Will my current benefits change while I am serving in Iraq?

No. You will retain all the benefits you have prior to deployment. You are strongly encouraged to review all of your benefits and designations of beneficiaries to ensure that elections and designations are current. Furthermore, you should ensure that your family is aware of your benefits and their entitlements based upon your service, and is provided a point of contact for assistance during your deployment.

Is medical and dental care provided for non emergency care?

Yes, but the services are limited. The State Department Embassy Health Unit provides primary Care-level services. Some additional services may be available at some of the military bases. Limited pharmacy support is available, but should not be counted on for replenishment of long-term medications. In the event of an emergency, medical evacuation (medivac) will be coordinated by the Health Unit and the military.

If I am injured while deployed, who pays for my medical bills?

While deployed, you will be covered by the Federal Employees Compensation Act Program, known as FECA. Any medical care provided in Iraq will be covered. If you require further care once you return to the United States, FECA will cover your medical expenses. Any injury sustained while serving is administered under the same process as an injury arising in the course of your position of record. The Office of Workers Compensation has a dedicated unit to process claims arising from injuries sustained in Iraq. These units provide prompt service to injured civil servants.

What is the dress code?

The Embassy is transitioning to a “normal” embassy environment. Therefore, employees assigned to work at the Embassy are expected to dress in business attire during regular work hours. It is recommended for the attorneys to bring one or two suits. On days off (Friday and Saturday), casual attire, such as jeans and dockers, is acceptable.

At the PRTs, the dress code is more relaxed and employees usually wear comfortable clothing such as 511 apparel, cargo pants, polo shirts, etc. However, if visiting the Embassy compound, you should adhere to its dress code.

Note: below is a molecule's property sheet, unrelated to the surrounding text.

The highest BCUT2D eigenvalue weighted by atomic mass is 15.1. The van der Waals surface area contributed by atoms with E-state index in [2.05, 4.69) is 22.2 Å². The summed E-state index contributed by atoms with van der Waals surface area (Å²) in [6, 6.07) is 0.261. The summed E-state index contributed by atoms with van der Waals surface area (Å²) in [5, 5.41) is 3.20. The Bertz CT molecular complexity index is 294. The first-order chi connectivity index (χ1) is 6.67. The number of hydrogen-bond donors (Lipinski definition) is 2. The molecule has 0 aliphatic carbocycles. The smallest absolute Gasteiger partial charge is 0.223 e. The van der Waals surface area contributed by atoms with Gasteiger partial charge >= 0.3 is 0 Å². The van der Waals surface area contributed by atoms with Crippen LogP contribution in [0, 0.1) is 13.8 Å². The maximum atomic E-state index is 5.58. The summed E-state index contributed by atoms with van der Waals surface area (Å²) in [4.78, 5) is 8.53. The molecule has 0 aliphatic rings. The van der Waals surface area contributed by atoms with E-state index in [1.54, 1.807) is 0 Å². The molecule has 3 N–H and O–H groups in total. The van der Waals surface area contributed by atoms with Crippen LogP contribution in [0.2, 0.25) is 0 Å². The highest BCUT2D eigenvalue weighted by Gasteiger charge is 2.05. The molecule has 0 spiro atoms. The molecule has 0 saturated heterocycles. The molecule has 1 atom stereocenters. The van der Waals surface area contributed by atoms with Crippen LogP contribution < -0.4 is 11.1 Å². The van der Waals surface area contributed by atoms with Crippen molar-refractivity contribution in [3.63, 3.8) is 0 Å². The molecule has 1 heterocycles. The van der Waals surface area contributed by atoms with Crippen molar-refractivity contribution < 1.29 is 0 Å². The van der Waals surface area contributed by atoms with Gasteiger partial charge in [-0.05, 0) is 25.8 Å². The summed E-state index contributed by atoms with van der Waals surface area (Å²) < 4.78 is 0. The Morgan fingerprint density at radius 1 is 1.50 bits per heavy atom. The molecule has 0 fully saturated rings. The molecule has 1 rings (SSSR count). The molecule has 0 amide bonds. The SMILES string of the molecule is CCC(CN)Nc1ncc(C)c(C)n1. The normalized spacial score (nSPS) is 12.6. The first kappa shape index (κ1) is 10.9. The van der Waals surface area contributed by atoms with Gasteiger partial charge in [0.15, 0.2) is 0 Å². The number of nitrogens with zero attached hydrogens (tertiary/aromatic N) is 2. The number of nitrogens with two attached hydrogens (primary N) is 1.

Do I need to bring cash or can I use debit and credit cards?

Credit cards and travelers checks are not yet a means for transacting business in Iraq. Shop owners only accept cash, including U.S. Dollars. It is recommended that employees bring cash as well as their checkbooks to Iraq, where checks can be cashed at the military finance station, or Embassy cashier. Recently, Al-Warka, an Iraqi bank, opened a branch office at the Embassy and offers basic bank services such as wire transfers, savings/checking accounts, and cashing checks. There is also an ATM machine available on the Embassy compound. Credit/debit cards and checks are accepted at the military post exchange.

Will I be able to send and receive personal mail?

Yes. The Embassy is serviced by an Army Post Office (APO) facility. Packages and mail can be received and sent through the APO at normal US postal rates. U.S. mail delivery normally takes an average of 10 days to reach its destination, sometimes longer depending on the security situation. Customs forms are required for packages. Maximum weight for parcels is 70 pounds.

What types of services are available to employees at the Embassy compound?

While on assignment, the following services are available to you at no cost: motor pool, free laundry service (both drop-off and self service) and dry cleaning; full-service cafeteria; small theater; two gyms; indoor swimming pool; and shuttle bus. Barber shop and beauty salon services are also available for a nominal fee.

A small Army and Air Force post exchange is located on the Embassy compound and maintains a stock of basic toiletries along with snack and quick food, beverages (including alcoholic beverages), basic clothing items, photo supplies, cleaning supplies, and a limited supply of electronics, periodicals, and DVDs.

Updated: June 2013